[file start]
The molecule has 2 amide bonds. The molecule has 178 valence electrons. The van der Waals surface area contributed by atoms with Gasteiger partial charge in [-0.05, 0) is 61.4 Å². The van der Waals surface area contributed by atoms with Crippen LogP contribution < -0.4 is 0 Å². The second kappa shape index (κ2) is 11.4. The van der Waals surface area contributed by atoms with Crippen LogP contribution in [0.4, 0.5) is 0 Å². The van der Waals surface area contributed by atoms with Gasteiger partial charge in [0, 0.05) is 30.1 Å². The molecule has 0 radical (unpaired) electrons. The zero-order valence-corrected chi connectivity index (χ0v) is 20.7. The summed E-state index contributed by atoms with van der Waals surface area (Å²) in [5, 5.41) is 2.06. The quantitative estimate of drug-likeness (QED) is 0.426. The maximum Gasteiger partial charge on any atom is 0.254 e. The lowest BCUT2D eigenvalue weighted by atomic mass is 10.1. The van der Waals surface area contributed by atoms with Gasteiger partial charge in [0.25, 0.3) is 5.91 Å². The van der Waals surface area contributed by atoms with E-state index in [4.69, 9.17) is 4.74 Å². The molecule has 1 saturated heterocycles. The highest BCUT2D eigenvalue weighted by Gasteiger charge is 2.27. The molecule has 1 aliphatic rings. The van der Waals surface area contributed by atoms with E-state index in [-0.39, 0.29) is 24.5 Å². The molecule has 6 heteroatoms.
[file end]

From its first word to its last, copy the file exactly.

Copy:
The molecule has 2 amide bonds. The molecule has 178 valence electrons. The van der Waals surface area contributed by atoms with Gasteiger partial charge in [-0.05, 0) is 61.4 Å². The van der Waals surface area contributed by atoms with Crippen LogP contribution < -0.4 is 0 Å². The second kappa shape index (κ2) is 11.4. The van der Waals surface area contributed by atoms with Crippen LogP contribution in [0.4, 0.5) is 0 Å². The van der Waals surface area contributed by atoms with Gasteiger partial charge in [0, 0.05) is 30.1 Å². The molecule has 0 radical (unpaired) electrons. The zero-order valence-corrected chi connectivity index (χ0v) is 20.7. The summed E-state index contributed by atoms with van der Waals surface area (Å²) in [5, 5.41) is 2.06. The quantitative estimate of drug-likeness (QED) is 0.426. The maximum Gasteiger partial charge on any atom is 0.254 e. The lowest BCUT2D eigenvalue weighted by atomic mass is 10.1. The van der Waals surface area contributed by atoms with Gasteiger partial charge in [0.25, 0.3) is 5.91 Å². The van der Waals surface area contributed by atoms with E-state index in [4.69, 9.17) is 4.74 Å². The molecule has 1 saturated heterocycles. The highest BCUT2D eigenvalue weighted by Gasteiger charge is 2.27. The molecule has 1 aliphatic rings. The van der Waals surface area contributed by atoms with E-state index in [-0.39, 0.29) is 24.5 Å². The molecule has 6 heteroatoms.